The International Museum of Surgical Science, a division of the International College of Surgeons (ICS), maintains over 10,000 square feet of public galleries committed to the history of surgery, and an exquisite permanent collection of art and artifacts from the history of medicine.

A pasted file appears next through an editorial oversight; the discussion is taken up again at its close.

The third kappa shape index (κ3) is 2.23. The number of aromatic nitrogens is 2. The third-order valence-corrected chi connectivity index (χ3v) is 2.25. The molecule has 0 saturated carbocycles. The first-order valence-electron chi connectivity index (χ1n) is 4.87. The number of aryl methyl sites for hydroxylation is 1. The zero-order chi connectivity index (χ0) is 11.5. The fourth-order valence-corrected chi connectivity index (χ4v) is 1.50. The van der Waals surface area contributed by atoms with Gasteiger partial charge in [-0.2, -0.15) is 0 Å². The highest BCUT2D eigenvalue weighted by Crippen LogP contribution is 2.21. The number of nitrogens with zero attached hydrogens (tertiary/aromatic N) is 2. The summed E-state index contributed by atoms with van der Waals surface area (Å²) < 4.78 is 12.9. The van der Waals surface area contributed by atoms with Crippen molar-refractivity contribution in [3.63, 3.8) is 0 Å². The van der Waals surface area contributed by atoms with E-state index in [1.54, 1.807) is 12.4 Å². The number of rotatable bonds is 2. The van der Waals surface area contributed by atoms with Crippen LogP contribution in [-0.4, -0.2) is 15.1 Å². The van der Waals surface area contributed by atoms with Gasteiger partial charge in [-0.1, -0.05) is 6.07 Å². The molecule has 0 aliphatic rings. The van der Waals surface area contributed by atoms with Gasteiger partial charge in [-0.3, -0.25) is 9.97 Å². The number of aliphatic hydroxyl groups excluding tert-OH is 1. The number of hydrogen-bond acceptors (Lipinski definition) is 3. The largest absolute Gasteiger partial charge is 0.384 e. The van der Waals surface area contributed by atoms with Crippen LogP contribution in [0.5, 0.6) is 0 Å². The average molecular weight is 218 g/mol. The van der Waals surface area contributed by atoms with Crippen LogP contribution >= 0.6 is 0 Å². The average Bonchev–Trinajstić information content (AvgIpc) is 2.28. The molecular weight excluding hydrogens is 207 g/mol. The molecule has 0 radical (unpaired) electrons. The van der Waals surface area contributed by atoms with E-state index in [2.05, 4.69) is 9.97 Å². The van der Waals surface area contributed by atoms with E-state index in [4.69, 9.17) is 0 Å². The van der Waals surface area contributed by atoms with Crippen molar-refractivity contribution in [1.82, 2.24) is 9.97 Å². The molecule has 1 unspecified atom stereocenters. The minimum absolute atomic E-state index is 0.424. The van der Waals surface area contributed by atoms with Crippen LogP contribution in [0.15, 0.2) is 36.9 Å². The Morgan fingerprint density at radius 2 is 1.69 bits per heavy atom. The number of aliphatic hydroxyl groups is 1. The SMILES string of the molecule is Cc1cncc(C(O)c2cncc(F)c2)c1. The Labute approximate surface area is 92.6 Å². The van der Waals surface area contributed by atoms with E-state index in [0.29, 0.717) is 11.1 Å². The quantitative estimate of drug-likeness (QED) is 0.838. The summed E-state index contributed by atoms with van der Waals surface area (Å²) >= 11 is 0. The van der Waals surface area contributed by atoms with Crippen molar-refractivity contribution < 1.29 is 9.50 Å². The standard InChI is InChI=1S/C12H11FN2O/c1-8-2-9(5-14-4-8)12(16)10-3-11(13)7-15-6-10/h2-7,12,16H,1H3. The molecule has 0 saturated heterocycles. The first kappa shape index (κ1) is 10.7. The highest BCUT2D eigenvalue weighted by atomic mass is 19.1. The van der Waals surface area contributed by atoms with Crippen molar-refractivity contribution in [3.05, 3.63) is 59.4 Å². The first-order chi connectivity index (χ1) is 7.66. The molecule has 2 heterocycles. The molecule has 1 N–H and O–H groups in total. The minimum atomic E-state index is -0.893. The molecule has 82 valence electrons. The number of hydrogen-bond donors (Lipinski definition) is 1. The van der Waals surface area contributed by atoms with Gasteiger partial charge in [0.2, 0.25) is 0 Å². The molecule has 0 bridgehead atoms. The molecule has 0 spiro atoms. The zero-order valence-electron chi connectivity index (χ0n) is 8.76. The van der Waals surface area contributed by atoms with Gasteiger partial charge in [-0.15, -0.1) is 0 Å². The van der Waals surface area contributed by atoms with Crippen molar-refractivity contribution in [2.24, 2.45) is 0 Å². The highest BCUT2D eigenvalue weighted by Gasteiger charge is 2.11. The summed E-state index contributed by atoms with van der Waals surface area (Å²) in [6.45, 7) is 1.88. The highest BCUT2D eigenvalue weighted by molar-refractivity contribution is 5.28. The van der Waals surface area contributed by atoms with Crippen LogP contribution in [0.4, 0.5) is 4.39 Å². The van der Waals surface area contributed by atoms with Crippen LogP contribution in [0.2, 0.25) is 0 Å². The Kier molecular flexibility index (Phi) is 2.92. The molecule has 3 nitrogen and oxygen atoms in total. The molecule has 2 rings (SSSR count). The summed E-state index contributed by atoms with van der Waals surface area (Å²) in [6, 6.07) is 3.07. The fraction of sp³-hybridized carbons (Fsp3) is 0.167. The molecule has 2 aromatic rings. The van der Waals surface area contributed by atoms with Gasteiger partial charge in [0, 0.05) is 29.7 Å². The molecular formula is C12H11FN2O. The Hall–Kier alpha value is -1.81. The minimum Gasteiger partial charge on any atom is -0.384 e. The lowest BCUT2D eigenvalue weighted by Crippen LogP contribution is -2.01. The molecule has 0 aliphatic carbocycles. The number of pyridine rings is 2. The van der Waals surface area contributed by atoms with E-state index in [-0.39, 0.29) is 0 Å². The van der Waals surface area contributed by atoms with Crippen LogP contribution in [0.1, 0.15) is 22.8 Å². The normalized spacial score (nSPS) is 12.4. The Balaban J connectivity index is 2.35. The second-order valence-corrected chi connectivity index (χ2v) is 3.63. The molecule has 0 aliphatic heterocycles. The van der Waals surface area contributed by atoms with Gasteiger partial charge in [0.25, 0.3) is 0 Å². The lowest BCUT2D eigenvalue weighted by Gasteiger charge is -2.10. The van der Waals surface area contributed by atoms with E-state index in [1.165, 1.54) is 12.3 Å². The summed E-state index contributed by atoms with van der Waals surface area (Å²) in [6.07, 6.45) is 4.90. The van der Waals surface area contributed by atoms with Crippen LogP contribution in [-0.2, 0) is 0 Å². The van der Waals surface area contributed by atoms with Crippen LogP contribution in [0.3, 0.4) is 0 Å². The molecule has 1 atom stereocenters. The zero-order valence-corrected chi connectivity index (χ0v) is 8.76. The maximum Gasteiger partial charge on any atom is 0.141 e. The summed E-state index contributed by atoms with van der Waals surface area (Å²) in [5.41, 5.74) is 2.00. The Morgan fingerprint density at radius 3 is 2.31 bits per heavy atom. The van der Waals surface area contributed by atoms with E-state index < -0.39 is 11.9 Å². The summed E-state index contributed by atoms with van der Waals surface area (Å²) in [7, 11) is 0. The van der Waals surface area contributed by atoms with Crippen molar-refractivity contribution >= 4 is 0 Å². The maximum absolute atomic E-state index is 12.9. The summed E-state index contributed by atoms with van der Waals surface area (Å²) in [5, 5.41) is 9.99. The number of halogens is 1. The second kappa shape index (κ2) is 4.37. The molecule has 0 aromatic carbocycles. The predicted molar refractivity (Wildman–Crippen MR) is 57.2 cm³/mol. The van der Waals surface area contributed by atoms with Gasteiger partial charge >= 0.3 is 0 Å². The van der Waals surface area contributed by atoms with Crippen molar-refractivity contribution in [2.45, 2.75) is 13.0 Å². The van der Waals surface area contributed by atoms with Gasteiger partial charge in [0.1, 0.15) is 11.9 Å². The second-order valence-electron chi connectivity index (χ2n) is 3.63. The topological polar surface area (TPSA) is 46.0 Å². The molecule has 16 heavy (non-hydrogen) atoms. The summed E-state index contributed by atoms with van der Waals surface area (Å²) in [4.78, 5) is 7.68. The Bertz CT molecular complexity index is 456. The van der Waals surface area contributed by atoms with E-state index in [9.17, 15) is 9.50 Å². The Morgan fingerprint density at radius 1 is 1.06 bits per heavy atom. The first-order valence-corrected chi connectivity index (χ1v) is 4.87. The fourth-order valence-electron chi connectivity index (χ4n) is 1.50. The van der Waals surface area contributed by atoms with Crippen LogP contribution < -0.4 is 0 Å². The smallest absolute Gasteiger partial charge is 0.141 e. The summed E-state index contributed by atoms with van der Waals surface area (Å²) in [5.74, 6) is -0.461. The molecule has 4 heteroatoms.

This gallery depicts important events in Spanish medical history from the 5th century all the way through the early 20th century. These accomplishments include a successful c-section, an operation on the urethra, treatment of a hernia, advanced wound healing, the invention of several trephination tools, the spread of the smallpox vaccine in the New World, and the founding of the Royal Colleges of Surgery of Cadiz. Take a look around the walls at all of the incredible discoveries made in Spain. On the western wall, there is an image of a man being burned at the stake. That man’s name was Michael Servetus (Miguel Servet, in Spanish), and he openly challenged the teachings of the anatomists Galen and Hippocrates that had been widely accepted for the previous 14 centuries. Even though Servetus’ theories were largely medically accurate--he is particularly known for his description of pulmonary circulation--his boldness in challenging accepted medical knowledge was deemed punishable by death. He was executed in Calvinist Geneva in 1553. Here is another painting of his execution, located in the Hall of Murals. Take a look for yourself on the second floor on your way out.